Samsung's next foldable phone might use foldable Gorilla Glass

Foldable phones, the ones with actual flexible and foldable screens, tickle the imagination and spark fantasies. The reality, unfortunately, is that the thing that makes the screen flexible is the very thing that also makes it less durable, at least from scratches. Samsung has definitely improved its foldable display since the disastrous days of the first Galaxy Fold but things might start to get even better now that Corning, makers of the much-touted Gorilla Glass, is reportedly involved.

Samsung's very first foldable phone used a plastic-like Polyimide (PI) substrated as the protective cover for the flexible OLED panel. In addition to being fatally mistaken for a simple screen protector, the material was also prone to scratches exponentially more than glass would have been.

The problem with glass, at least the strong scratch-resistant type like Gorilla Glass, however, is that it is unyielding. That's why Samsung Display partnered with German company Schott to use the latter's Ultra-Thin Glass or UTG to give the Galaxy Z Flip and now the Galaxy Z Fold 2 a more durable foldable screen. But even as these two are working to improve that material, Samsung Electronics' mobile division has reportedly joined forces with Corning to do the same.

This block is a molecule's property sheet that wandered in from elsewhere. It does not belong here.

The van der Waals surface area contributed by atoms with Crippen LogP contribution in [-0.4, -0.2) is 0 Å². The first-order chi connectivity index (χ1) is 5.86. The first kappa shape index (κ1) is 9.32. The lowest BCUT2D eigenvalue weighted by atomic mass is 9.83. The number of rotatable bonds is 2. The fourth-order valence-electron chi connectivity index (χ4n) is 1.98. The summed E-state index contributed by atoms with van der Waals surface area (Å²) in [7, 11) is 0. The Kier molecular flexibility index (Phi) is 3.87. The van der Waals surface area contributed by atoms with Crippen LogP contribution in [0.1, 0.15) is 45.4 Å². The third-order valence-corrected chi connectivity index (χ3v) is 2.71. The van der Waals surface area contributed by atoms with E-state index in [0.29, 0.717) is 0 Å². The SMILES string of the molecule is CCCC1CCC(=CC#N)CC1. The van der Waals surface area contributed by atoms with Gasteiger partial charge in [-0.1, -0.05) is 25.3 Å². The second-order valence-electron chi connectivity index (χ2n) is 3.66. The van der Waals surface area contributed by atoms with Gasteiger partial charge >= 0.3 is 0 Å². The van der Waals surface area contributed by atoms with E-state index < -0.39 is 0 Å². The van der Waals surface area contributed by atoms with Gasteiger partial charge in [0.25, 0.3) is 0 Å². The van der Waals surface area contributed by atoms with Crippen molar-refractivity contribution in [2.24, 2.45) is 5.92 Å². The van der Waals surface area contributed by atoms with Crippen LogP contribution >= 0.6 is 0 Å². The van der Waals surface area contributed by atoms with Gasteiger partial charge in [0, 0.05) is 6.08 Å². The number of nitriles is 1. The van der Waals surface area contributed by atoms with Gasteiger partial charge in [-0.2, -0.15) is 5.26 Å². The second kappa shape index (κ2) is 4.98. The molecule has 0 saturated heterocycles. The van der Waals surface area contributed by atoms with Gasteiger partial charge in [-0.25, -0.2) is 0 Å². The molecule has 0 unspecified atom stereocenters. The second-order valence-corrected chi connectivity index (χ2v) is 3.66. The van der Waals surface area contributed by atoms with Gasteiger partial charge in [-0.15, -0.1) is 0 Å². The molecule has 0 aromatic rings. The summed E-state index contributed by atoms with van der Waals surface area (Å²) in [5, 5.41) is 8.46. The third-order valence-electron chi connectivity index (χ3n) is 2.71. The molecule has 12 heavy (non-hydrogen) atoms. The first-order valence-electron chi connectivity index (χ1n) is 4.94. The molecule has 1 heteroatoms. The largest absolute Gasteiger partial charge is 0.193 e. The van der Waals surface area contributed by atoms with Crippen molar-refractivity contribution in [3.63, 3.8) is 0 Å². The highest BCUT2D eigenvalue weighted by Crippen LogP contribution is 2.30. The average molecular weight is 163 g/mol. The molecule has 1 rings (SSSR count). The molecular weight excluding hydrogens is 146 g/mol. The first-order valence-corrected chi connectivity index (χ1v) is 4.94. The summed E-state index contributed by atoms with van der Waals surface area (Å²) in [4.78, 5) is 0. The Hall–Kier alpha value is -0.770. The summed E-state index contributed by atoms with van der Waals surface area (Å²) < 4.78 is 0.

It's not unusual for the company to source components from rivaling suppliers, even if it means competing with its own sibling companies, just like the Qualcomm Snapdragon and Samsung Exynos divide. It will be interesting, however, to see what Corning will be able to bring to the table. Although considered a world leader in durable but rigid glass, it is considered quite late to the party when it comes to foldable glass.

Samsung will definitely need all the help it can get in this area if it wants to trump all competitors in the foldable and dual-screen phone fields. In addition to price, the Galaxy Z Fold 2's disadvantages include concerns about the screen's long-term durability and its usability with a stylus, something that a foldable UTG with Corning's name could help resolve.